Estrone

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Related to oestrone: estradiol

estrone

[′e‚strōn]
(biochemistry)
C18H22O2 An estrogenic hormone produced by follicle cells of the vertebrate ovary; functions the same as estradiol.

Estrone

 

C18H22O2, a female sex hormone of the estrogen group. Estrone occurs as colorless crystals with a melting point of 259°C. Poorly soluble in water, it dissolves better in organic solvents. It is optically active, with a specific rotation of [α]D= +170°.

Estrone was first isolated in 1929 from the urine of pregnant women by A. Butenandt and the American biochemist E. Doisy. Specific sources rich in the hormone are the urine and testes of stallions. The hormone is readily converted both metabolically and chemically into estradiol, a hormone that has higher estrogenic activity. Estrone is found not only in animals and humans, but also in certain fruits, such as the coconut, apple, and pomegranate. Because its structure is so simple, many methods for the complete chemical synthesis of estrone have been developed. The most economical of these was suggested by the Soviet scientist I. V. Torgov in 1962.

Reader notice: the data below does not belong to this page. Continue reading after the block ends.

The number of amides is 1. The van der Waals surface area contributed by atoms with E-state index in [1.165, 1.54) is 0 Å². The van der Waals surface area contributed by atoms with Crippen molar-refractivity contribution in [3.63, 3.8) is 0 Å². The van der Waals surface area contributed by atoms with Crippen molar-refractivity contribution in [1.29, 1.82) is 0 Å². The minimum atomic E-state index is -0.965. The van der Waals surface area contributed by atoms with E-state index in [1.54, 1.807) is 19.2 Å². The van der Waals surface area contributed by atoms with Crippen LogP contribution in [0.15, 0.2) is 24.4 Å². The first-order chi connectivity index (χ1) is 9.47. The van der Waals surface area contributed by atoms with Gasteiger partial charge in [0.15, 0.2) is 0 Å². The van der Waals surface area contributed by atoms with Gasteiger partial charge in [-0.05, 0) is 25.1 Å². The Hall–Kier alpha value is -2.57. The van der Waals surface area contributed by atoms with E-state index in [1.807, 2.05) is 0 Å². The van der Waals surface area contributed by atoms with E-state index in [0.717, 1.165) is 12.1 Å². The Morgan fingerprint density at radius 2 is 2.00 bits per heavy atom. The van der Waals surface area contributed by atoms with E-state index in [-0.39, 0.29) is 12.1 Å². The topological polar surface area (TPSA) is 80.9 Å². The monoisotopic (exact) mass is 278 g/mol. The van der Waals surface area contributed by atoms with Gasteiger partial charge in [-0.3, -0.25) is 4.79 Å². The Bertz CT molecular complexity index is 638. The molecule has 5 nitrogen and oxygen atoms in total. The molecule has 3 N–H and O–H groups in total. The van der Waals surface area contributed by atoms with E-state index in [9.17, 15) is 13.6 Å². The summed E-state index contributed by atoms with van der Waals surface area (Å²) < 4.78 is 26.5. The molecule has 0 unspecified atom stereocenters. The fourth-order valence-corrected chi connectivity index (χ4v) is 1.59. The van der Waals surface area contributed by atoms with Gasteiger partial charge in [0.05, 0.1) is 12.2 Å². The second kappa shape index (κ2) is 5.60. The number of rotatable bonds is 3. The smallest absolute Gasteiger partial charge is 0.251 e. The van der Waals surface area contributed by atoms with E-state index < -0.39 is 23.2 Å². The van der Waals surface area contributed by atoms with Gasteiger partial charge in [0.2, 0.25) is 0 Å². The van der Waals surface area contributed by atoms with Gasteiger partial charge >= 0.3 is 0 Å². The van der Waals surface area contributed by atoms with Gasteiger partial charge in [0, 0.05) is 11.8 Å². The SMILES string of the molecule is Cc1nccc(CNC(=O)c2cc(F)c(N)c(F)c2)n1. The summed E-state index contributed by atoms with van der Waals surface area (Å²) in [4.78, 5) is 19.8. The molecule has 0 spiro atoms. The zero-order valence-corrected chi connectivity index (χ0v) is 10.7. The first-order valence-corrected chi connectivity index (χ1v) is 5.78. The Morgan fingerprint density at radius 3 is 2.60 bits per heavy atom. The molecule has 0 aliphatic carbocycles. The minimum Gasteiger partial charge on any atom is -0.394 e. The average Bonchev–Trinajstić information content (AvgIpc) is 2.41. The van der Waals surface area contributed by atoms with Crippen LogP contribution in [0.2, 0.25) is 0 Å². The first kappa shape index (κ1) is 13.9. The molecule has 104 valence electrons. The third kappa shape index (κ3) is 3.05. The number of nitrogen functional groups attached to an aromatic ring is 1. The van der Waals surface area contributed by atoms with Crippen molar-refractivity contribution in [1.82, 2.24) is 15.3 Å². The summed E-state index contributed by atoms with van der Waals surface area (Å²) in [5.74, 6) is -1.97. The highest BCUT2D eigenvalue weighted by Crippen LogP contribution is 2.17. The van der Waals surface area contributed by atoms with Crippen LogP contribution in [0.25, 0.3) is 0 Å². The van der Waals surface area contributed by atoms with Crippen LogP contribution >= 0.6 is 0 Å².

Estrone has important physiological functions (see).

References in periodicals archive ?
Low levels of 17-[beta]-oestradiol, oestrone and testosterone correlate with severe evaporative dysfunctional tear syndrome in postmenopausal women: a case-control study.
Tibolone is also a sulphatase inhibitor, blocking conversion of oestrone sulphate to oestrone, as well as stimulating local sulphotransferase activity.
Ethnic differences in post-menopausal plasma oestrogen levels: high oestrone levels in Japanese-American women despite low weight.
Comparison of coumestrol and oestrone activity ovari-ectomized on some lipid metabolism indices in normal and ovaiectomized female rats.
Components include the natural oestrogens oestradiol, oestrone and oestriol, plus oestrogens from the urine of pregnant mares.